Here's the deal. The primary reward mechanisms in 4th ed are Exp (arguable as a pacing mechanism, but a reward from player standpoint) and treasure. Both work back into character effectiveness. So, characters are good at fighting monsters, and they acquire more abilities and stuff that make them even better at fighting monsters. They get this stuff from...fighting monsters. Looking at the Exp especially, it takes about ten average encounters to level up. A big quest reward, according to the designers, is equivalent to only ONE of those encounters. which means either ten big quests (thats months of investment) or ten monster encounters (two and a half weeks for the average group). Treasure is easy. If you want to encourage a type of play, make the rewards fit the bill. So for simulationism, Award bonus experience to the tune of half an encounters worth or a full ones for playing in character even when it means choosing tactically sub-par options and getting hurt. Offer treasure more for exploration rather than as stuff the monsters were carrying.

Of course, awarding experience this way means that when the character levels up they need to have something that feeds into something they care about. If you are putting a lot of effort into rewarding sim play, they may not care how many levels they gain, since all that does is make them better at fighting, something only one player seems to crave. It would have to make them better at exploring (arguably fighting fits the bill, since it helps them survive monster encounters, but thats not all they are looking for). So, perhaps making the skills significantly more important (more skill challenges than encounters) and giving more skill bonuses at level up (say +1 to two skills every level, beyond the normal bonuses) would help. All of this helps to reinforce playing the character as the character, which can spill over into character development if they want it too, though the only reward they will get will be their own enjoyment.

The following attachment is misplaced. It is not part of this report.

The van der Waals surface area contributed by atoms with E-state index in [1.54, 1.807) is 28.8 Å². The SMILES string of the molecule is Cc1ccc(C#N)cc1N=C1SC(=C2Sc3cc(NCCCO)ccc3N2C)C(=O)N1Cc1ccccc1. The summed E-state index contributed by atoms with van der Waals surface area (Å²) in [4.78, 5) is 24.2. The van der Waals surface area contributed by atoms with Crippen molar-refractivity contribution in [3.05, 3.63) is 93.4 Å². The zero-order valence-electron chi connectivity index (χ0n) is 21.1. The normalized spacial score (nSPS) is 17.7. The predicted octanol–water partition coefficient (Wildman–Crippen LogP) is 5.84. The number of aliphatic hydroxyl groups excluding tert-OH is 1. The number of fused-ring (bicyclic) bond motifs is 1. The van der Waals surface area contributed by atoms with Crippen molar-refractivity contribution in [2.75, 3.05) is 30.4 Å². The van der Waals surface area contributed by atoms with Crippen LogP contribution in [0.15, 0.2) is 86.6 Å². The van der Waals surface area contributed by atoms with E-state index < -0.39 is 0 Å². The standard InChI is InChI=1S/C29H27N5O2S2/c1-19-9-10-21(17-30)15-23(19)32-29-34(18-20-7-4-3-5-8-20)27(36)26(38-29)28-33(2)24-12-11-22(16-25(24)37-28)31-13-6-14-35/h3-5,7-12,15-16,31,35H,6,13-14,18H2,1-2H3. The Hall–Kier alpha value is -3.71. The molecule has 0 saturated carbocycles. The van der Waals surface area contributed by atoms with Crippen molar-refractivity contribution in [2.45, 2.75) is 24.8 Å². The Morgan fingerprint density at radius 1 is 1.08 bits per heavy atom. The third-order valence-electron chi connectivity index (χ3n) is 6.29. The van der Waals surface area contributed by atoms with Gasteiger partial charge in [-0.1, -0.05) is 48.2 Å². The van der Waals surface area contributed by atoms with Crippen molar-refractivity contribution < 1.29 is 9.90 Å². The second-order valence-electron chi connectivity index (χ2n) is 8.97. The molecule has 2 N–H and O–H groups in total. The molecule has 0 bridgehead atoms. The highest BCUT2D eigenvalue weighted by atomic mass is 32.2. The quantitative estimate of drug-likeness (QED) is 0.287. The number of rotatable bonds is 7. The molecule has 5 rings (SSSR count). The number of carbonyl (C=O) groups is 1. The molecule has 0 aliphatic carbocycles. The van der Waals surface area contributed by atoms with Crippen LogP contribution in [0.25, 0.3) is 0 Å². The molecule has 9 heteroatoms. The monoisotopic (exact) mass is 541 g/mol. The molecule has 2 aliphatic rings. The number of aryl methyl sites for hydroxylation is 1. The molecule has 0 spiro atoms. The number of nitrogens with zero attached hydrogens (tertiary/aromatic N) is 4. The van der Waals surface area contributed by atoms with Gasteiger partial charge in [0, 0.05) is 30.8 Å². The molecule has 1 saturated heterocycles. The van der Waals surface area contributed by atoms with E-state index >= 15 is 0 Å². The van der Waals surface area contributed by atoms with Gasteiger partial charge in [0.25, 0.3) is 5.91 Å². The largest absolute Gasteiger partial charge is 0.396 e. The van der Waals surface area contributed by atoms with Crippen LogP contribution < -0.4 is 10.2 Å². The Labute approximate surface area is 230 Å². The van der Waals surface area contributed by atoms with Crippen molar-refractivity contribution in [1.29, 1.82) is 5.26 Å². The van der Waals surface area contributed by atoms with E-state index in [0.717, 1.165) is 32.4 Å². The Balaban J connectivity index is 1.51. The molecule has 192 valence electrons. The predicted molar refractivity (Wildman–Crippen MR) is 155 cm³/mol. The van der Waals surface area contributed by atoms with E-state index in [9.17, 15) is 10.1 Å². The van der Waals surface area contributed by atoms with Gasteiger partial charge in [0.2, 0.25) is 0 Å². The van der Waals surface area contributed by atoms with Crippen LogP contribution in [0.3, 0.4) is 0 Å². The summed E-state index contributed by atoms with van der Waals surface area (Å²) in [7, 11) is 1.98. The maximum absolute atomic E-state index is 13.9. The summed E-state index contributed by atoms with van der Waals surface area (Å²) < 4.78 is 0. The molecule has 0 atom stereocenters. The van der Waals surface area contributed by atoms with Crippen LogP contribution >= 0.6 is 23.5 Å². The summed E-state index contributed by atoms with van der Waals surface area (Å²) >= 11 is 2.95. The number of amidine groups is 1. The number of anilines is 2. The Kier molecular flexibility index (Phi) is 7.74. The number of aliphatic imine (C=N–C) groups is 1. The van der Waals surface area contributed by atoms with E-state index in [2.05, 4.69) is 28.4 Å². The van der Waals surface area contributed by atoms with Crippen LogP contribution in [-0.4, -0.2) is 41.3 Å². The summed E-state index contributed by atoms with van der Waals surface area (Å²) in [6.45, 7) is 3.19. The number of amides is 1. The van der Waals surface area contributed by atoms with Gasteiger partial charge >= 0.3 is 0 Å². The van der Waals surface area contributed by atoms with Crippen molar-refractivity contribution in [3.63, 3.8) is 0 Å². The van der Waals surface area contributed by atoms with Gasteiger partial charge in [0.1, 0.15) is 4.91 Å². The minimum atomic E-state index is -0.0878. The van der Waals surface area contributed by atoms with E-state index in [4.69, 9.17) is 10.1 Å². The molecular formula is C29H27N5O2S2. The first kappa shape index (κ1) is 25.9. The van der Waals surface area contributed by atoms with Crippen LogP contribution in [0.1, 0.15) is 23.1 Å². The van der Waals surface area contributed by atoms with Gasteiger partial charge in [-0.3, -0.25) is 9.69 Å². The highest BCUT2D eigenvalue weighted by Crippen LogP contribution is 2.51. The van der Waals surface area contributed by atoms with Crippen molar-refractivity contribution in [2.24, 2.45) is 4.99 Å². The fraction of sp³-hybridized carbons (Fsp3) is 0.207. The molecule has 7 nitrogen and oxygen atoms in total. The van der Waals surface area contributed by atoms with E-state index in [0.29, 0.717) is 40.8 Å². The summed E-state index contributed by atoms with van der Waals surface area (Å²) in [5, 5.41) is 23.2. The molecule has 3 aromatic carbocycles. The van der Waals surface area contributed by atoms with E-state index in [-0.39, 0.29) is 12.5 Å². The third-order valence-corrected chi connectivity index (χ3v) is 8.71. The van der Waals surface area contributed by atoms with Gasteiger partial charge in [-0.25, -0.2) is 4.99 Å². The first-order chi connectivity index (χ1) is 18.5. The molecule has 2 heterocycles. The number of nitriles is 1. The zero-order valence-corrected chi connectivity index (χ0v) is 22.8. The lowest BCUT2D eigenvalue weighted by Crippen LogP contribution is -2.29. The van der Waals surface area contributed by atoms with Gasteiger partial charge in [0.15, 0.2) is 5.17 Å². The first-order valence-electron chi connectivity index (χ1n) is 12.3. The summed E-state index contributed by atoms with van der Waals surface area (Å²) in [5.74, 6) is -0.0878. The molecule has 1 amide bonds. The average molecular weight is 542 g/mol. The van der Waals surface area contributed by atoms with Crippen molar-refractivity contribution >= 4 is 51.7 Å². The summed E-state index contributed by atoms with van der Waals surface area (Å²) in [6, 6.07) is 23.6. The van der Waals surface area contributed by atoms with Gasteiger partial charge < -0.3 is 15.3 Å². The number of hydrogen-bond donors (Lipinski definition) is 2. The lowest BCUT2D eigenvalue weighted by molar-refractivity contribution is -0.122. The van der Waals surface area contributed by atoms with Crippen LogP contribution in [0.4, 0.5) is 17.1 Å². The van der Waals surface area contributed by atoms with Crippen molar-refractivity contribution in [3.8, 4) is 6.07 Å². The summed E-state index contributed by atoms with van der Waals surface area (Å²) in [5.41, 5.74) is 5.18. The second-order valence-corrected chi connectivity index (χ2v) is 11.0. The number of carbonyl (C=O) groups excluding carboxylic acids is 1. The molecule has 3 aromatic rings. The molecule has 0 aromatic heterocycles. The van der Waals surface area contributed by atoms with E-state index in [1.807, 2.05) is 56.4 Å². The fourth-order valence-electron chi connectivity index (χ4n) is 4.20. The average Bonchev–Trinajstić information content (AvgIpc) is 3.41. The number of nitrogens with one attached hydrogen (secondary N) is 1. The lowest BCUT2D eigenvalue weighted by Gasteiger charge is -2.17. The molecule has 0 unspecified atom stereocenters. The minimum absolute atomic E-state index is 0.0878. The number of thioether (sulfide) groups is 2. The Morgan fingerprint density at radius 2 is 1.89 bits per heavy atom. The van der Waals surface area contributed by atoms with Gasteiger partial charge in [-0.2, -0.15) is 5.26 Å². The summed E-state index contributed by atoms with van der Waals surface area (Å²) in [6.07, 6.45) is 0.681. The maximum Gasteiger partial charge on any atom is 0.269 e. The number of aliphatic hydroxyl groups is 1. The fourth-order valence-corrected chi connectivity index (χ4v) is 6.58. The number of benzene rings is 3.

Keeping the player who wants fights happy means giving them fights. Try giving him one-on-ones occasionally, which 4th ed does fairly well sometimes.  This way he can hold off the monster while the party goes exploring (or running).

But all this GM advice still shows my whole hierarchy point of view. You want Sim at the top. From there, Gamism should probably be the next priority, since all the players seem to like tactical combat, within the limits of what makes sense for their character. Then, character development and premise can occur. Others might ask for more details on the play example, which I think would make a great Actual Play thread. There you could get a lot more theory out of it. Perhaps two threads functioning off of the same play example, one that explores my hierarchy idea (which is probably not new) and one to help you understand agenda. Though now I am probably being too selfish and should give an example of my own, huh?

Thanks again, and cheers!
--Norm


Title: Re: GNS and Hierarchy
Post by: Adam Dray on August 11, 2009, 10:10:11 AM
You'll also find a lot of conflicting information about GNS for a host of reasons. The articles aren't authoritative or up to date about every little detail. People misrepresent stuff about GNS here and other places. It's a tough thing to get your brain around. The best way is to post your own actual play and talk it over with some people, especially Ron or Vincent or one of the other folks who were around for lots of the discussions.

My questions are not for my own sake. They're for yours. I thought any AP example would aid this discussion and I happened to have a useful one at the ready. I have a decent grasp on creative agenda and the Big Model.

Regarding my play, consider that we are double the number of XP awarded, making use of skill challenges for non-combat fun (and XP), and leveling up ever character at the same rate (even if the player did not show up). If this campaign turns out to have a Narrativist focus, I would expect the D&D reward system to supply a means of character change as a reward. Not just getting stronger, but allowing the player new avenues to showcase the transformation. But that could be true of a Gamist campaign and a Sim campaign, too, right? So this technique/reward system isn't a "tell" for creative agenda on its own.

When you start talking about hierarchy, you're talking about primacy. Something ends up on top as the primary reason for play. That's all we're saying Creative Agenda is. Maybe you're saying something really similar to what we are?

Now to show that a secondary reason for play even makes sense, you need to figure out if G and N and S are so different /as creative priorities/ that they cannot coexist in any meaningful way.

Like Ron's analogy, eating the pig is not compatible with petting and loving the pig. You can come up with theoretical situations where pig lovers are petting and loving the pig, then eat it, but they're kind of ridiculous situations, right? That's why we need actual play--to keep this from being a discussion about ridiculous possibilities that never happen.


Title: Re: GNS and Hierarchy
Post by: Ayyavazi on August 11, 2009, 10:18:52 AM
I do so hate analogies, because people can get caught up in them and argue them just for the sake of breaking them. But the funny thing is, there is an elegant answer to the pig dilemma as it is commonly put.